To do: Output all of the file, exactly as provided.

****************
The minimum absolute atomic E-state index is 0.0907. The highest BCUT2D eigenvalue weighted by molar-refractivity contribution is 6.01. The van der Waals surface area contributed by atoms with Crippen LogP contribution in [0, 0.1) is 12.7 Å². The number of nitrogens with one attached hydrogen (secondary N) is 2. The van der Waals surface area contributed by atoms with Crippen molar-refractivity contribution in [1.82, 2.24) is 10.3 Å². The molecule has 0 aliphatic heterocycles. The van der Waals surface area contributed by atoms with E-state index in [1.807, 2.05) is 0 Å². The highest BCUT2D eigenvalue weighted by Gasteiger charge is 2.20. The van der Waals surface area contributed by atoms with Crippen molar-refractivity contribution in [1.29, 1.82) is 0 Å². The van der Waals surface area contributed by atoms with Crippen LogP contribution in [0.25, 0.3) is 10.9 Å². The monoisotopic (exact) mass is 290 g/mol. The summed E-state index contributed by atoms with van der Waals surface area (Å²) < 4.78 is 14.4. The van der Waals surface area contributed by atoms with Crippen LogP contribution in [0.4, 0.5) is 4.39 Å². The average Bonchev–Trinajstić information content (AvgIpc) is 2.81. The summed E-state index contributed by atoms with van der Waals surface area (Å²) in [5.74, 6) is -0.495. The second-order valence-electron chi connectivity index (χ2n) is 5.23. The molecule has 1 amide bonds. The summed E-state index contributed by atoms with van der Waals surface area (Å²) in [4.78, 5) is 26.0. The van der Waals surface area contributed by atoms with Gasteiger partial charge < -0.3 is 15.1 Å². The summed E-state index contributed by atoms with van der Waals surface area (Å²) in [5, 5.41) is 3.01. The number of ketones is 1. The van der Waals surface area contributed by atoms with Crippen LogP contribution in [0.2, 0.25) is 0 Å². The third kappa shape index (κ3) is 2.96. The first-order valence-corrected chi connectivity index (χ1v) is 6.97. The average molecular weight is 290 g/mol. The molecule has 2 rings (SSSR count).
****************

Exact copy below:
The minimum absolute atomic E-state index is 0.0907. The highest BCUT2D eigenvalue weighted by molar-refractivity contribution is 6.01. The van der Waals surface area contributed by atoms with Crippen LogP contribution in [0, 0.1) is 12.7 Å². The number of nitrogens with one attached hydrogen (secondary N) is 2. The van der Waals surface area contributed by atoms with Crippen molar-refractivity contribution in [1.82, 2.24) is 10.3 Å². The molecule has 0 aliphatic heterocycles. The van der Waals surface area contributed by atoms with E-state index in [1.807, 2.05) is 0 Å². The highest BCUT2D eigenvalue weighted by Gasteiger charge is 2.20. The van der Waals surface area contributed by atoms with Crippen molar-refractivity contribution in [1.29, 1.82) is 0 Å². The van der Waals surface area contributed by atoms with Crippen LogP contribution in [0.25, 0.3) is 10.9 Å². The monoisotopic (exact) mass is 290 g/mol. The summed E-state index contributed by atoms with van der Waals surface area (Å²) < 4.78 is 14.4. The van der Waals surface area contributed by atoms with Crippen LogP contribution in [0.4, 0.5) is 4.39 Å². The average Bonchev–Trinajstić information content (AvgIpc) is 2.81. The summed E-state index contributed by atoms with van der Waals surface area (Å²) in [5.74, 6) is -0.495. The second-order valence-electron chi connectivity index (χ2n) is 5.23. The molecule has 1 amide bonds. The summed E-state index contributed by atoms with van der Waals surface area (Å²) in [4.78, 5) is 26.0. The van der Waals surface area contributed by atoms with Gasteiger partial charge < -0.3 is 15.1 Å². The summed E-state index contributed by atoms with van der Waals surface area (Å²) in [5, 5.41) is 3.01. The number of ketones is 1. The van der Waals surface area contributed by atoms with Crippen LogP contribution in [0.2, 0.25) is 0 Å². The third kappa shape index (κ3) is 2.96. The first-order valence-corrected chi connectivity index (χ1v) is 6.97. The average molecular weight is 290 g/mol. The molecule has 2 rings (SSSR count).